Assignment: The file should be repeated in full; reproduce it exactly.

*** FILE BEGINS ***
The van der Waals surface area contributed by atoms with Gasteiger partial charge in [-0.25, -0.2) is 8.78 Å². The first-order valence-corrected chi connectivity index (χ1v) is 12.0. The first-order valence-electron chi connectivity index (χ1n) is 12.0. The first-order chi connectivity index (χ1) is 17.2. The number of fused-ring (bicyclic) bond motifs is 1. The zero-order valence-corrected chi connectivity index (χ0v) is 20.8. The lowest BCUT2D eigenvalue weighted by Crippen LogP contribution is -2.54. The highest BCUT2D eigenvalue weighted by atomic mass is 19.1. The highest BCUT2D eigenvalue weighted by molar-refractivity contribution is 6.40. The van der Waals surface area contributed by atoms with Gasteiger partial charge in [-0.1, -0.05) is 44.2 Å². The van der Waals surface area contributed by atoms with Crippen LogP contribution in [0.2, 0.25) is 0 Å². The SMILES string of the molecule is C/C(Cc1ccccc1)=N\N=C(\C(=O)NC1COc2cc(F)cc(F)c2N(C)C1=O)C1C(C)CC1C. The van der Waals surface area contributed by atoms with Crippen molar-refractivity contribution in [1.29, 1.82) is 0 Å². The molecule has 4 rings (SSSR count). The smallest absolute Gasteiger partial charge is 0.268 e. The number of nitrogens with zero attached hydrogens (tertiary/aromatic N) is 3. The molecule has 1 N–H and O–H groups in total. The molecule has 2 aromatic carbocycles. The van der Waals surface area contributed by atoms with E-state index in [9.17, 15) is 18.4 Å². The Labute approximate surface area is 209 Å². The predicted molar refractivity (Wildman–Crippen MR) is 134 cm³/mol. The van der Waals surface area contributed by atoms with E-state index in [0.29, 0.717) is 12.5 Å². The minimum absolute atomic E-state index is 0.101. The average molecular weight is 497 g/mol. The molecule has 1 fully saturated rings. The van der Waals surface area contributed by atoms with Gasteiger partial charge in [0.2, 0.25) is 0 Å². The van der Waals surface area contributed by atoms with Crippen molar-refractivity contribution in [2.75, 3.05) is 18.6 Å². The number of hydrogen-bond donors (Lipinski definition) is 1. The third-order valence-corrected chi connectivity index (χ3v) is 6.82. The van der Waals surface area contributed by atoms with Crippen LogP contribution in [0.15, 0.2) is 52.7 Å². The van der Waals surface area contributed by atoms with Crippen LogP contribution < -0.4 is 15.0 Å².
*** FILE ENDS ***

The van der Waals surface area contributed by atoms with Gasteiger partial charge in [-0.25, -0.2) is 8.78 Å². The first-order valence-corrected chi connectivity index (χ1v) is 12.0. The first-order valence-electron chi connectivity index (χ1n) is 12.0. The first-order chi connectivity index (χ1) is 17.2. The number of fused-ring (bicyclic) bond motifs is 1. The zero-order valence-corrected chi connectivity index (χ0v) is 20.8. The lowest BCUT2D eigenvalue weighted by Crippen LogP contribution is -2.54. The highest BCUT2D eigenvalue weighted by atomic mass is 19.1. The highest BCUT2D eigenvalue weighted by molar-refractivity contribution is 6.40. The van der Waals surface area contributed by atoms with Gasteiger partial charge in [-0.1, -0.05) is 44.2 Å². The van der Waals surface area contributed by atoms with Crippen LogP contribution in [0.2, 0.25) is 0 Å². The SMILES string of the molecule is C/C(Cc1ccccc1)=N\N=C(\C(=O)NC1COc2cc(F)cc(F)c2N(C)C1=O)C1C(C)CC1C. The van der Waals surface area contributed by atoms with Crippen molar-refractivity contribution in [1.29, 1.82) is 0 Å². The molecule has 4 rings (SSSR count). The smallest absolute Gasteiger partial charge is 0.268 e. The number of nitrogens with zero attached hydrogens (tertiary/aromatic N) is 3. The molecule has 1 N–H and O–H groups in total. The molecule has 2 aromatic carbocycles. The van der Waals surface area contributed by atoms with E-state index in [9.17, 15) is 18.4 Å². The Labute approximate surface area is 209 Å². The predicted molar refractivity (Wildman–Crippen MR) is 134 cm³/mol. The van der Waals surface area contributed by atoms with E-state index in [0.29, 0.717) is 12.5 Å². The minimum absolute atomic E-state index is 0.101. The average molecular weight is 497 g/mol. The molecule has 1 fully saturated rings. The van der Waals surface area contributed by atoms with Gasteiger partial charge in [0.2, 0.25) is 0 Å². The van der Waals surface area contributed by atoms with Crippen molar-refractivity contribution in [2.75, 3.05) is 18.6 Å². The number of hydrogen-bond donors (Lipinski definition) is 1. The third-order valence-corrected chi connectivity index (χ3v) is 6.82. The van der Waals surface area contributed by atoms with Crippen LogP contribution in [0.15, 0.2) is 52.7 Å². The van der Waals surface area contributed by atoms with Crippen LogP contribution < -0.4 is 15.0 Å².